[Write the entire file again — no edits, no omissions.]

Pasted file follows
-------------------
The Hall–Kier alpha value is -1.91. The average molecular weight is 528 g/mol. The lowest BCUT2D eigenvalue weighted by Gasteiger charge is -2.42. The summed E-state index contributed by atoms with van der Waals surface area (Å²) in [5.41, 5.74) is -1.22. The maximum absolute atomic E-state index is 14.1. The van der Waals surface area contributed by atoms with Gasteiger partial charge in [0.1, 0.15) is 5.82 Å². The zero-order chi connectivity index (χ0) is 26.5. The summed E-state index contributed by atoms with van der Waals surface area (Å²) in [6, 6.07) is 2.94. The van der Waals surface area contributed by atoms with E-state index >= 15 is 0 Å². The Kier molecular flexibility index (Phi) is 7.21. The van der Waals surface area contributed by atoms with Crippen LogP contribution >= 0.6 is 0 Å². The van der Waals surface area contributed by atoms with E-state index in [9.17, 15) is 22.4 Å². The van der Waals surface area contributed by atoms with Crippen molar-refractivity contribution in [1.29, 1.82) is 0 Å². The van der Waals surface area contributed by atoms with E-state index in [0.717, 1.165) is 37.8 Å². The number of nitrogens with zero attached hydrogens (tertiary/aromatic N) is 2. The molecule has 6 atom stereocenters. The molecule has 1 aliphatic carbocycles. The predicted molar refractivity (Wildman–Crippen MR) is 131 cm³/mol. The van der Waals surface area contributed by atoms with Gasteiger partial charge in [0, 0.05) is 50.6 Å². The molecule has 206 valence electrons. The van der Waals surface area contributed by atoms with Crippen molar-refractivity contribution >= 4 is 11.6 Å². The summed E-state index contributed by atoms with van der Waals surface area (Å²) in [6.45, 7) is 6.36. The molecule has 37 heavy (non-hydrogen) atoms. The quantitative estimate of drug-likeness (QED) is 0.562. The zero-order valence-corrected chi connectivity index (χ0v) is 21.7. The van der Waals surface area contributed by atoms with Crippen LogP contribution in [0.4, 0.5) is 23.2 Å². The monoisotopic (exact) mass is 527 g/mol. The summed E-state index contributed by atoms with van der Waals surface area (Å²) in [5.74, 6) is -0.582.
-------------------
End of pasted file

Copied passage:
The Hall–Kier alpha value is -1.91. The average molecular weight is 528 g/mol. The lowest BCUT2D eigenvalue weighted by Gasteiger charge is -2.42. The summed E-state index contributed by atoms with van der Waals surface area (Å²) in [5.41, 5.74) is -1.22. The maximum absolute atomic E-state index is 14.1. The van der Waals surface area contributed by atoms with Gasteiger partial charge in [0.1, 0.15) is 5.82 Å². The zero-order chi connectivity index (χ0) is 26.5. The summed E-state index contributed by atoms with van der Waals surface area (Å²) in [6, 6.07) is 2.94. The van der Waals surface area contributed by atoms with E-state index >= 15 is 0 Å². The Kier molecular flexibility index (Phi) is 7.21. The van der Waals surface area contributed by atoms with Crippen LogP contribution >= 0.6 is 0 Å². The van der Waals surface area contributed by atoms with E-state index in [9.17, 15) is 22.4 Å². The van der Waals surface area contributed by atoms with Crippen molar-refractivity contribution in [1.29, 1.82) is 0 Å². The van der Waals surface area contributed by atoms with E-state index in [0.717, 1.165) is 37.8 Å². The number of nitrogens with zero attached hydrogens (tertiary/aromatic N) is 2. The molecule has 6 atom stereocenters. The molecule has 1 aliphatic carbocycles. The predicted molar refractivity (Wildman–Crippen MR) is 131 cm³/mol. The van der Waals surface area contributed by atoms with Gasteiger partial charge in [0, 0.05) is 50.6 Å². The molecule has 206 valence electrons. The van der Waals surface area contributed by atoms with Crippen molar-refractivity contribution >= 4 is 11.6 Å². The summed E-state index contributed by atoms with van der Waals surface area (Å²) in [6.45, 7) is 6.36. The molecule has 37 heavy (non-hydrogen) atoms. The quantitative estimate of drug-likeness (QED) is 0.562. The zero-order valence-corrected chi connectivity index (χ0v) is 21.7. The van der Waals surface area contributed by atoms with Crippen LogP contribution in [0.4, 0.5) is 23.2 Å². The monoisotopic (exact) mass is 527 g/mol. The summed E-state index contributed by atoms with van der Waals surface area (Å²) in [5.74, 6) is -0.582.